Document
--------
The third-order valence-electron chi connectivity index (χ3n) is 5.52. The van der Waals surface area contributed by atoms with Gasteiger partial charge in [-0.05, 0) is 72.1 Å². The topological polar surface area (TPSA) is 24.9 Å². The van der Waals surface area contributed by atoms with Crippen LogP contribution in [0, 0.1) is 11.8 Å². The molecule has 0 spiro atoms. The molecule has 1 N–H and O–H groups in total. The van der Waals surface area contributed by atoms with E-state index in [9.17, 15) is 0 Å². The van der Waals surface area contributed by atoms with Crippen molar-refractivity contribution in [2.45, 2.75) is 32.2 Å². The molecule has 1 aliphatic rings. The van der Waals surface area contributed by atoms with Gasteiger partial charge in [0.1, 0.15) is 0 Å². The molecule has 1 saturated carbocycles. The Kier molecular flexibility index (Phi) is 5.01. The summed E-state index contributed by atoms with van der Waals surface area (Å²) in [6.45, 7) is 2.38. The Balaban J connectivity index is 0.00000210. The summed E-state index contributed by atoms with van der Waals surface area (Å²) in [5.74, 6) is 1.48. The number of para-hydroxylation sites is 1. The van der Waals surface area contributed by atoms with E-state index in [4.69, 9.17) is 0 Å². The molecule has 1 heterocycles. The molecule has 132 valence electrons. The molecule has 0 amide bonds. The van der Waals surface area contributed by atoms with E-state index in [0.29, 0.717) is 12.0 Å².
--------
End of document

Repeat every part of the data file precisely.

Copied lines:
The third-order valence-electron chi connectivity index (χ3n) is 5.52. The van der Waals surface area contributed by atoms with Gasteiger partial charge in [-0.05, 0) is 72.1 Å². The topological polar surface area (TPSA) is 24.9 Å². The van der Waals surface area contributed by atoms with Crippen LogP contribution in [0, 0.1) is 11.8 Å². The molecule has 0 spiro atoms. The molecule has 1 N–H and O–H groups in total. The van der Waals surface area contributed by atoms with E-state index in [9.17, 15) is 0 Å². The van der Waals surface area contributed by atoms with Crippen molar-refractivity contribution in [2.45, 2.75) is 32.2 Å². The molecule has 1 aliphatic rings. The van der Waals surface area contributed by atoms with Gasteiger partial charge in [0.1, 0.15) is 0 Å². The molecule has 1 saturated carbocycles. The Kier molecular flexibility index (Phi) is 5.01. The summed E-state index contributed by atoms with van der Waals surface area (Å²) in [6.45, 7) is 2.38. The Balaban J connectivity index is 0.00000210. The summed E-state index contributed by atoms with van der Waals surface area (Å²) in [5.74, 6) is 1.48. The number of para-hydroxylation sites is 1. The van der Waals surface area contributed by atoms with E-state index in [4.69, 9.17) is 0 Å². The molecule has 1 heterocycles. The molecule has 132 valence electrons. The molecule has 0 amide bonds. The van der Waals surface area contributed by atoms with E-state index in [0.29, 0.717) is 12.0 Å².